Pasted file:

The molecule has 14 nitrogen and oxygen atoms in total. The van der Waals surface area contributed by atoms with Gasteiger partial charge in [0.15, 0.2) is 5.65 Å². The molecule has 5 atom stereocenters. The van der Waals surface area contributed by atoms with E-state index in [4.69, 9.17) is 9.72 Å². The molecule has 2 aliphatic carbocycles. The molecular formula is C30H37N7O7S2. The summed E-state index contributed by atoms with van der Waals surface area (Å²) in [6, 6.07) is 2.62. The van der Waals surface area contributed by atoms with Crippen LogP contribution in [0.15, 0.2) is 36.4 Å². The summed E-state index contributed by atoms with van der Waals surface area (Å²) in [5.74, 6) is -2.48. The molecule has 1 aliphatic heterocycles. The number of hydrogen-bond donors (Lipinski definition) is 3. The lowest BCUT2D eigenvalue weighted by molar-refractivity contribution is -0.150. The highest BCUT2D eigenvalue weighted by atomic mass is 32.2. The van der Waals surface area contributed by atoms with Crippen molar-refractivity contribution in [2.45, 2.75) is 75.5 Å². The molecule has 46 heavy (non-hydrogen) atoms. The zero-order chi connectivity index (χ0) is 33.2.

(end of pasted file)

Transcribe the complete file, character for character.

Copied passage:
The molecule has 14 nitrogen and oxygen atoms in total. The van der Waals surface area contributed by atoms with Gasteiger partial charge in [0.15, 0.2) is 5.65 Å². The molecule has 5 atom stereocenters. The van der Waals surface area contributed by atoms with E-state index in [4.69, 9.17) is 9.72 Å². The molecule has 2 aliphatic carbocycles. The molecular formula is C30H37N7O7S2. The summed E-state index contributed by atoms with van der Waals surface area (Å²) in [6, 6.07) is 2.62. The van der Waals surface area contributed by atoms with Crippen LogP contribution in [0.15, 0.2) is 36.4 Å². The summed E-state index contributed by atoms with van der Waals surface area (Å²) in [5.74, 6) is -2.48. The molecule has 1 aliphatic heterocycles. The number of hydrogen-bond donors (Lipinski definition) is 3. The lowest BCUT2D eigenvalue weighted by molar-refractivity contribution is -0.150. The highest BCUT2D eigenvalue weighted by atomic mass is 32.2. The van der Waals surface area contributed by atoms with Crippen molar-refractivity contribution in [2.45, 2.75) is 75.5 Å². The molecule has 46 heavy (non-hydrogen) atoms. The zero-order chi connectivity index (χ0) is 33.2.